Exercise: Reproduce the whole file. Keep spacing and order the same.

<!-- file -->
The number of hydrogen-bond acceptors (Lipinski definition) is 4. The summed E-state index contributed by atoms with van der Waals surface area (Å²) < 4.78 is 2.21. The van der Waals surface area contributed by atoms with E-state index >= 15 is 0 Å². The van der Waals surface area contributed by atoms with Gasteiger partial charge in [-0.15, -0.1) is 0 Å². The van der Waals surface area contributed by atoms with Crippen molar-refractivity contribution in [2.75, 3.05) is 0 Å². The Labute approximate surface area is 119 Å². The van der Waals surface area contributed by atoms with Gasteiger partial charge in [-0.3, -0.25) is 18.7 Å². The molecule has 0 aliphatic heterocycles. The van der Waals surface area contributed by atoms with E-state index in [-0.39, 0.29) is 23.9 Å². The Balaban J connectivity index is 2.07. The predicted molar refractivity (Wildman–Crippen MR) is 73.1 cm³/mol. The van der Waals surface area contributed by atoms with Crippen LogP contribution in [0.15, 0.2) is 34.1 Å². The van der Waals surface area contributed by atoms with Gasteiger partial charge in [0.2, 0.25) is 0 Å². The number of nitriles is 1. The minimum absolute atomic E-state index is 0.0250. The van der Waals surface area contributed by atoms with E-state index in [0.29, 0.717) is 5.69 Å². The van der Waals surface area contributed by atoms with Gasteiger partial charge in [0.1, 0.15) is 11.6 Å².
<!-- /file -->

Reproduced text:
The number of hydrogen-bond acceptors (Lipinski definition) is 4. The summed E-state index contributed by atoms with van der Waals surface area (Å²) < 4.78 is 2.21. The van der Waals surface area contributed by atoms with E-state index >= 15 is 0 Å². The van der Waals surface area contributed by atoms with Gasteiger partial charge in [-0.15, -0.1) is 0 Å². The van der Waals surface area contributed by atoms with Crippen molar-refractivity contribution in [2.75, 3.05) is 0 Å². The Labute approximate surface area is 119 Å². The van der Waals surface area contributed by atoms with Gasteiger partial charge in [-0.3, -0.25) is 18.7 Å². The molecule has 0 aliphatic heterocycles. The van der Waals surface area contributed by atoms with E-state index in [-0.39, 0.29) is 23.9 Å². The Balaban J connectivity index is 2.07. The predicted molar refractivity (Wildman–Crippen MR) is 73.1 cm³/mol. The van der Waals surface area contributed by atoms with Crippen LogP contribution in [0.15, 0.2) is 34.1 Å². The van der Waals surface area contributed by atoms with Gasteiger partial charge in [0.2, 0.25) is 0 Å². The number of nitriles is 1. The minimum absolute atomic E-state index is 0.0250. The van der Waals surface area contributed by atoms with E-state index in [0.29, 0.717) is 5.69 Å². The van der Waals surface area contributed by atoms with Gasteiger partial charge in [0.1, 0.15) is 11.6 Å².